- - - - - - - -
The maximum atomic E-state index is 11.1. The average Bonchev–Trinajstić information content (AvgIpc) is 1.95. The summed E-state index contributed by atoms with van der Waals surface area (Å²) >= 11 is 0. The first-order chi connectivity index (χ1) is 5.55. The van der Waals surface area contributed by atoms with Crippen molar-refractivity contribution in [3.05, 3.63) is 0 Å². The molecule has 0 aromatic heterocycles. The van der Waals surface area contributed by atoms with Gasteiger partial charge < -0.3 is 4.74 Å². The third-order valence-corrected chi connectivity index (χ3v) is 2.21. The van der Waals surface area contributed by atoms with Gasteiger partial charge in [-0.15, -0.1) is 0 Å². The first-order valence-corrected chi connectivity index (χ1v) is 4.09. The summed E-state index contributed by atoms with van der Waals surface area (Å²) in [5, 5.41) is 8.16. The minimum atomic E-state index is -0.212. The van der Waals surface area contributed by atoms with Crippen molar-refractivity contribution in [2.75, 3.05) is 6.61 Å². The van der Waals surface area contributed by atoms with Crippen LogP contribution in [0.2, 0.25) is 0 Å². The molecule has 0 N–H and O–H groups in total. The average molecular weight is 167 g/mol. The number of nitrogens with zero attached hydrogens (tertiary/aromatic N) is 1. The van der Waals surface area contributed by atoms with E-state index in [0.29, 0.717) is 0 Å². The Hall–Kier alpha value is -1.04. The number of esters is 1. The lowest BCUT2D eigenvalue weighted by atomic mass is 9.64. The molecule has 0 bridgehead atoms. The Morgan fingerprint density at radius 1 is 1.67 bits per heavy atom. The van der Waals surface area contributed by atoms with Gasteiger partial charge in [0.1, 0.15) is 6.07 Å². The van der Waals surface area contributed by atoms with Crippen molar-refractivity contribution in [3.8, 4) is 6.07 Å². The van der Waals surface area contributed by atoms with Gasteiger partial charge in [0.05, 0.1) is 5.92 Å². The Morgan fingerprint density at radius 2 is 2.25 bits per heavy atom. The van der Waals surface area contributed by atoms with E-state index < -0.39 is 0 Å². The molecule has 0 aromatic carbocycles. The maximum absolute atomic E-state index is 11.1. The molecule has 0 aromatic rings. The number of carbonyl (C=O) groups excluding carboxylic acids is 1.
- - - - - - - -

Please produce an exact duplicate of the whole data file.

The maximum atomic E-state index is 11.1. The average Bonchev–Trinajstić information content (AvgIpc) is 1.95. The summed E-state index contributed by atoms with van der Waals surface area (Å²) >= 11 is 0. The first-order chi connectivity index (χ1) is 5.55. The van der Waals surface area contributed by atoms with Crippen molar-refractivity contribution in [3.05, 3.63) is 0 Å². The molecule has 0 aromatic heterocycles. The van der Waals surface area contributed by atoms with Gasteiger partial charge < -0.3 is 4.74 Å². The third-order valence-corrected chi connectivity index (χ3v) is 2.21. The van der Waals surface area contributed by atoms with Gasteiger partial charge in [-0.15, -0.1) is 0 Å². The first-order valence-corrected chi connectivity index (χ1v) is 4.09. The summed E-state index contributed by atoms with van der Waals surface area (Å²) in [5, 5.41) is 8.16. The minimum atomic E-state index is -0.212. The van der Waals surface area contributed by atoms with Crippen molar-refractivity contribution in [2.75, 3.05) is 6.61 Å². The van der Waals surface area contributed by atoms with Crippen LogP contribution in [0.2, 0.25) is 0 Å². The molecule has 0 N–H and O–H groups in total. The average molecular weight is 167 g/mol. The number of nitrogens with zero attached hydrogens (tertiary/aromatic N) is 1. The van der Waals surface area contributed by atoms with E-state index in [0.29, 0.717) is 0 Å². The Hall–Kier alpha value is -1.04. The number of esters is 1. The lowest BCUT2D eigenvalue weighted by atomic mass is 9.64. The molecule has 0 bridgehead atoms. The Morgan fingerprint density at radius 1 is 1.67 bits per heavy atom. The van der Waals surface area contributed by atoms with Gasteiger partial charge in [0.1, 0.15) is 6.07 Å². The van der Waals surface area contributed by atoms with Crippen molar-refractivity contribution in [3.8, 4) is 6.07 Å². The van der Waals surface area contributed by atoms with Gasteiger partial charge in [0.05, 0.1) is 5.92 Å². The Morgan fingerprint density at radius 2 is 2.25 bits per heavy atom. The van der Waals surface area contributed by atoms with E-state index < -0.39 is 0 Å². The molecule has 0 aromatic carbocycles. The maximum absolute atomic E-state index is 11.1. The molecule has 0 aromatic rings. The number of carbonyl (C=O) groups excluding carboxylic acids is 1.